Nonverbal Behavior and Alexithymic Traits in Normal Subjects Individual Differences in Encoding Emotions


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Abstract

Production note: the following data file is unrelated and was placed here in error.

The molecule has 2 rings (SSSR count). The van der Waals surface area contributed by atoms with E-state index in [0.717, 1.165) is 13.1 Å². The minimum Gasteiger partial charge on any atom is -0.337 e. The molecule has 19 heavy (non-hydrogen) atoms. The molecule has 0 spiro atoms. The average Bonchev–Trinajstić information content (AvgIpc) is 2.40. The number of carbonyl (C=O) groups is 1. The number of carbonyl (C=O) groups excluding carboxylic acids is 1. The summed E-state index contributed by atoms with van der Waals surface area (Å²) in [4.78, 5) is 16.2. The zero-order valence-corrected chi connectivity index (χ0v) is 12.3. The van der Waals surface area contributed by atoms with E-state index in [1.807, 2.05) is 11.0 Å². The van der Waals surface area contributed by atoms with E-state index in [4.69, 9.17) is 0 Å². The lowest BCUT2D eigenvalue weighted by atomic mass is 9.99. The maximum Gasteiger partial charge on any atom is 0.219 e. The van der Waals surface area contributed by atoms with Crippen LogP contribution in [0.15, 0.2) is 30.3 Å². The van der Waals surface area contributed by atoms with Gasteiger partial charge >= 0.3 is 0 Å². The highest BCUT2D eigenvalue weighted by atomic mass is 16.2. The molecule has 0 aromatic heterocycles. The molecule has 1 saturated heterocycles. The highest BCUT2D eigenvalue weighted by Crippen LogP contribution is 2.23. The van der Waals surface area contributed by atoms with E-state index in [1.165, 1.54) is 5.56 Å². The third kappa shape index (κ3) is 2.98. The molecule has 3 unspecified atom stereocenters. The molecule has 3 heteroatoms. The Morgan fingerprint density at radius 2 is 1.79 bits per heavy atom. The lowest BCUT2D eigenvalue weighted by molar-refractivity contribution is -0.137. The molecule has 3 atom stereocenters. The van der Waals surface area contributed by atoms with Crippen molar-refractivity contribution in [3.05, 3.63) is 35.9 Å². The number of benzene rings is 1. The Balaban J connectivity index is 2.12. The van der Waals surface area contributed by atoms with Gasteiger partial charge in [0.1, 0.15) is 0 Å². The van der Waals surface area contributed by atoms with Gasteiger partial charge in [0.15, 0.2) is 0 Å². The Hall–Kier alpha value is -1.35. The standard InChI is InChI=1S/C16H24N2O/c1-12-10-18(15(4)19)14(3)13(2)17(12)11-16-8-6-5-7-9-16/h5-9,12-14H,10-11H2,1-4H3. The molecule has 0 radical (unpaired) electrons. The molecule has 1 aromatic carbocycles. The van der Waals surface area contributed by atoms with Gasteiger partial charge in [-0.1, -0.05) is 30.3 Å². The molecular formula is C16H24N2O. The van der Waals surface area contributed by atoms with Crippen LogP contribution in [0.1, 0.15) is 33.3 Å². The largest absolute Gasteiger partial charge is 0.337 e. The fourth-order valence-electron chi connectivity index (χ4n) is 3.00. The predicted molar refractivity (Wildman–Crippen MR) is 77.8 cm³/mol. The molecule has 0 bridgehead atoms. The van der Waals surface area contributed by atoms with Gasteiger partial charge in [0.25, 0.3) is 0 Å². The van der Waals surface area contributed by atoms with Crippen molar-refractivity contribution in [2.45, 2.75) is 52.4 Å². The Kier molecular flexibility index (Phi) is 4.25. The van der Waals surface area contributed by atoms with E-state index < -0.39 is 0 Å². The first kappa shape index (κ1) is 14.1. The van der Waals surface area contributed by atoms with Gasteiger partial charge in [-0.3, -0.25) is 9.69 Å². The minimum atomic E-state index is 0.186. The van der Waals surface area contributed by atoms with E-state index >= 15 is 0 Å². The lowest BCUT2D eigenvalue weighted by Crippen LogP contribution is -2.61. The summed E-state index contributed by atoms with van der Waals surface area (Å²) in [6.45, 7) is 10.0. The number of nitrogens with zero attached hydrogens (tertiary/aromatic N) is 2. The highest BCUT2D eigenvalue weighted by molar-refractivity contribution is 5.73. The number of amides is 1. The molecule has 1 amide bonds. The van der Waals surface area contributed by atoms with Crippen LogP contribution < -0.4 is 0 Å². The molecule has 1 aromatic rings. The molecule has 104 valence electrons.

The relationship between nonverbal behavior and emotional awareness, as measured by the Toronto Alexithymia Scale, was studied in 24 young volunteers free of medical and psychiatric disorders. Multiple regression analysis revealed that nonverbal behavior during psychiatric interview was a significant predictor of the Toronto Alexithymia Scale total score independent of situational depression and anxiety. Subjects who had difficulty identifying and describing their feelings showed a combination of poor nonverbal expressivity and frequent self-directed behavior patterns indicative of tension and anxiety. In addition, subjects with a tendency toward externally oriented thinking showed more avoidance behavior during the interview. The ethological data of this study support clinical observations, which suggest that alexithymic traits interfere with both processing of emotion and interpersonal behavior.

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